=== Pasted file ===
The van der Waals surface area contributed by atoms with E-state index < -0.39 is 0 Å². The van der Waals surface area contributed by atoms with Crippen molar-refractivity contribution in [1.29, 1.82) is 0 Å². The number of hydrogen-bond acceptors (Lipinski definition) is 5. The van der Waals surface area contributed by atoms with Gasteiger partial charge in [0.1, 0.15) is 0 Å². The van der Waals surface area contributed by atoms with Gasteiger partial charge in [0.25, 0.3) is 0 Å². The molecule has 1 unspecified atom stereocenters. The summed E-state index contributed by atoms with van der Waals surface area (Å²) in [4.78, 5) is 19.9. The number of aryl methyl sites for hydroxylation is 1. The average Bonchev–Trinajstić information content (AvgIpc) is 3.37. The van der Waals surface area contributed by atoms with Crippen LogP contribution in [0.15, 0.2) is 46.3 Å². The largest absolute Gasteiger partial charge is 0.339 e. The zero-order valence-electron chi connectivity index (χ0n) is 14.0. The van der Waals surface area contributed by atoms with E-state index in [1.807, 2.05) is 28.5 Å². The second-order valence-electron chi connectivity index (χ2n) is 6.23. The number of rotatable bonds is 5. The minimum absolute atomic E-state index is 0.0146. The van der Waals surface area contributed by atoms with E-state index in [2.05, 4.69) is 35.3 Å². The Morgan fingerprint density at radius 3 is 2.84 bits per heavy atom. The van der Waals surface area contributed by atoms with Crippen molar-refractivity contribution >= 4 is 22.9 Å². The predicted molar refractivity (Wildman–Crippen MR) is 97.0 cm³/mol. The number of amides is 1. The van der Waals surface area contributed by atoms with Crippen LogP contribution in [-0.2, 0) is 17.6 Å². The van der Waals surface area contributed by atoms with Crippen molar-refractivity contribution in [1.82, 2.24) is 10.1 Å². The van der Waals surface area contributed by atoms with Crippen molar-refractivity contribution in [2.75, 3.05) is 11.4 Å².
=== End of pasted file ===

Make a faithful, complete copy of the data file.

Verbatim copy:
The van der Waals surface area contributed by atoms with E-state index < -0.39 is 0 Å². The van der Waals surface area contributed by atoms with Crippen molar-refractivity contribution in [1.29, 1.82) is 0 Å². The number of hydrogen-bond acceptors (Lipinski definition) is 5. The van der Waals surface area contributed by atoms with Gasteiger partial charge in [0.1, 0.15) is 0 Å². The van der Waals surface area contributed by atoms with Gasteiger partial charge in [0.25, 0.3) is 0 Å². The molecule has 1 unspecified atom stereocenters. The summed E-state index contributed by atoms with van der Waals surface area (Å²) in [4.78, 5) is 19.9. The number of aryl methyl sites for hydroxylation is 1. The average Bonchev–Trinajstić information content (AvgIpc) is 3.37. The van der Waals surface area contributed by atoms with Crippen LogP contribution in [0.15, 0.2) is 46.3 Å². The largest absolute Gasteiger partial charge is 0.339 e. The zero-order valence-electron chi connectivity index (χ0n) is 14.0. The van der Waals surface area contributed by atoms with E-state index in [1.807, 2.05) is 28.5 Å². The second-order valence-electron chi connectivity index (χ2n) is 6.23. The number of rotatable bonds is 5. The minimum absolute atomic E-state index is 0.0146. The van der Waals surface area contributed by atoms with E-state index in [2.05, 4.69) is 35.3 Å². The Morgan fingerprint density at radius 3 is 2.84 bits per heavy atom. The van der Waals surface area contributed by atoms with Crippen molar-refractivity contribution >= 4 is 22.9 Å². The predicted molar refractivity (Wildman–Crippen MR) is 97.0 cm³/mol. The number of amides is 1. The van der Waals surface area contributed by atoms with Crippen LogP contribution in [-0.2, 0) is 17.6 Å². The van der Waals surface area contributed by atoms with Crippen molar-refractivity contribution in [1.82, 2.24) is 10.1 Å². The van der Waals surface area contributed by atoms with Crippen molar-refractivity contribution in [2.75, 3.05) is 11.4 Å².